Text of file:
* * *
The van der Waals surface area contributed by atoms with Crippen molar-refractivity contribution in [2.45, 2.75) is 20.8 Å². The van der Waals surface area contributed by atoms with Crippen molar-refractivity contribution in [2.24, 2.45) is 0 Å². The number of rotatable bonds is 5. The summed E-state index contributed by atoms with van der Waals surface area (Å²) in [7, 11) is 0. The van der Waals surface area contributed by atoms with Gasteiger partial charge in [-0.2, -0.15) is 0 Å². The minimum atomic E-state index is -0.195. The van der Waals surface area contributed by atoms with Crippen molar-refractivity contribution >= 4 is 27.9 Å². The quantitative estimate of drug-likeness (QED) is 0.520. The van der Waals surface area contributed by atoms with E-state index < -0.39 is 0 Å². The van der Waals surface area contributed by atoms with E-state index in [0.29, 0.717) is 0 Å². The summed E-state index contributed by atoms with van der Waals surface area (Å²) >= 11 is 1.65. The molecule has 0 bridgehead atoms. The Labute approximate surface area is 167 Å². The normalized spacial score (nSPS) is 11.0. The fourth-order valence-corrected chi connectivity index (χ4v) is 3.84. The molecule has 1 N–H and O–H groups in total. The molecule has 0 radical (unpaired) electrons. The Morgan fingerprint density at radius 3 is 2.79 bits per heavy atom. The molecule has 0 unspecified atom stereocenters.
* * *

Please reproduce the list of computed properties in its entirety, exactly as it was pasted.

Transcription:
The van der Waals surface area contributed by atoms with Crippen molar-refractivity contribution in [2.45, 2.75) is 20.8 Å². The van der Waals surface area contributed by atoms with Crippen molar-refractivity contribution in [2.24, 2.45) is 0 Å². The number of rotatable bonds is 5. The summed E-state index contributed by atoms with van der Waals surface area (Å²) in [7, 11) is 0. The van der Waals surface area contributed by atoms with Gasteiger partial charge in [-0.2, -0.15) is 0 Å². The minimum atomic E-state index is -0.195. The van der Waals surface area contributed by atoms with Crippen molar-refractivity contribution >= 4 is 27.9 Å². The quantitative estimate of drug-likeness (QED) is 0.520. The van der Waals surface area contributed by atoms with E-state index < -0.39 is 0 Å². The van der Waals surface area contributed by atoms with E-state index in [0.29, 0.717) is 0 Å². The summed E-state index contributed by atoms with van der Waals surface area (Å²) >= 11 is 1.65. The molecule has 0 bridgehead atoms. The Labute approximate surface area is 167 Å². The normalized spacial score (nSPS) is 11.0. The fourth-order valence-corrected chi connectivity index (χ4v) is 3.84. The molecule has 1 N–H and O–H groups in total. The molecule has 0 radical (unpaired) electrons. The Morgan fingerprint density at radius 3 is 2.79 bits per heavy atom. The molecule has 0 unspecified atom stereocenters.